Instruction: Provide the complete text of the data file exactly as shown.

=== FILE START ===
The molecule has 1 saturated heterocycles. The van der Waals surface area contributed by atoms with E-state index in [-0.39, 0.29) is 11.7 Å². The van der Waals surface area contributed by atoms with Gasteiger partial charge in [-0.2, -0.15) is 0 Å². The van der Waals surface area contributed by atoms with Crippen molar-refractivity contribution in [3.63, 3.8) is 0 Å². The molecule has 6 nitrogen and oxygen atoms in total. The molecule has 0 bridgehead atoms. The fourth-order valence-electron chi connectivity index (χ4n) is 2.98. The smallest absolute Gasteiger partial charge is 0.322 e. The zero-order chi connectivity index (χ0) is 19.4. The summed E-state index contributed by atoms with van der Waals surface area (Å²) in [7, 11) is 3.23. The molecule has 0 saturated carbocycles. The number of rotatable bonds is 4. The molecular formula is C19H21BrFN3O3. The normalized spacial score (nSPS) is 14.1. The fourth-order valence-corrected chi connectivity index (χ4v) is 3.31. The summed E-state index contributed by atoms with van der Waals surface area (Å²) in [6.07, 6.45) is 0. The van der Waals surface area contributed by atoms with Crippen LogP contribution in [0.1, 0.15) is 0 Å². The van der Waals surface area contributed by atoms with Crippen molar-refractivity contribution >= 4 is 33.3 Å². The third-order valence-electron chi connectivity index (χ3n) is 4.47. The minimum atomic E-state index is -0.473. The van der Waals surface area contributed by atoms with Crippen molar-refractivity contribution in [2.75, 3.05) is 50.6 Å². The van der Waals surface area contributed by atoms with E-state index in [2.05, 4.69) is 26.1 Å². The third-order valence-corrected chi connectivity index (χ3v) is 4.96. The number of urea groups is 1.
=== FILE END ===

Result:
The molecule has 1 saturated heterocycles. The van der Waals surface area contributed by atoms with E-state index in [-0.39, 0.29) is 11.7 Å². The van der Waals surface area contributed by atoms with Gasteiger partial charge in [-0.2, -0.15) is 0 Å². The van der Waals surface area contributed by atoms with Crippen molar-refractivity contribution in [3.63, 3.8) is 0 Å². The molecule has 6 nitrogen and oxygen atoms in total. The molecule has 0 bridgehead atoms. The fourth-order valence-electron chi connectivity index (χ4n) is 2.98. The smallest absolute Gasteiger partial charge is 0.322 e. The zero-order chi connectivity index (χ0) is 19.4. The summed E-state index contributed by atoms with van der Waals surface area (Å²) in [7, 11) is 3.23. The molecule has 0 saturated carbocycles. The number of rotatable bonds is 4. The molecular formula is C19H21BrFN3O3. The normalized spacial score (nSPS) is 14.1. The fourth-order valence-corrected chi connectivity index (χ4v) is 3.31. The summed E-state index contributed by atoms with van der Waals surface area (Å²) in [6.07, 6.45) is 0. The van der Waals surface area contributed by atoms with Crippen LogP contribution in [0.1, 0.15) is 0 Å². The van der Waals surface area contributed by atoms with Crippen molar-refractivity contribution >= 4 is 33.3 Å². The third-order valence-electron chi connectivity index (χ3n) is 4.47. The minimum atomic E-state index is -0.473. The van der Waals surface area contributed by atoms with Crippen molar-refractivity contribution in [2.75, 3.05) is 50.6 Å². The van der Waals surface area contributed by atoms with E-state index in [2.05, 4.69) is 26.1 Å². The third-order valence-corrected chi connectivity index (χ3v) is 4.96. The number of urea groups is 1.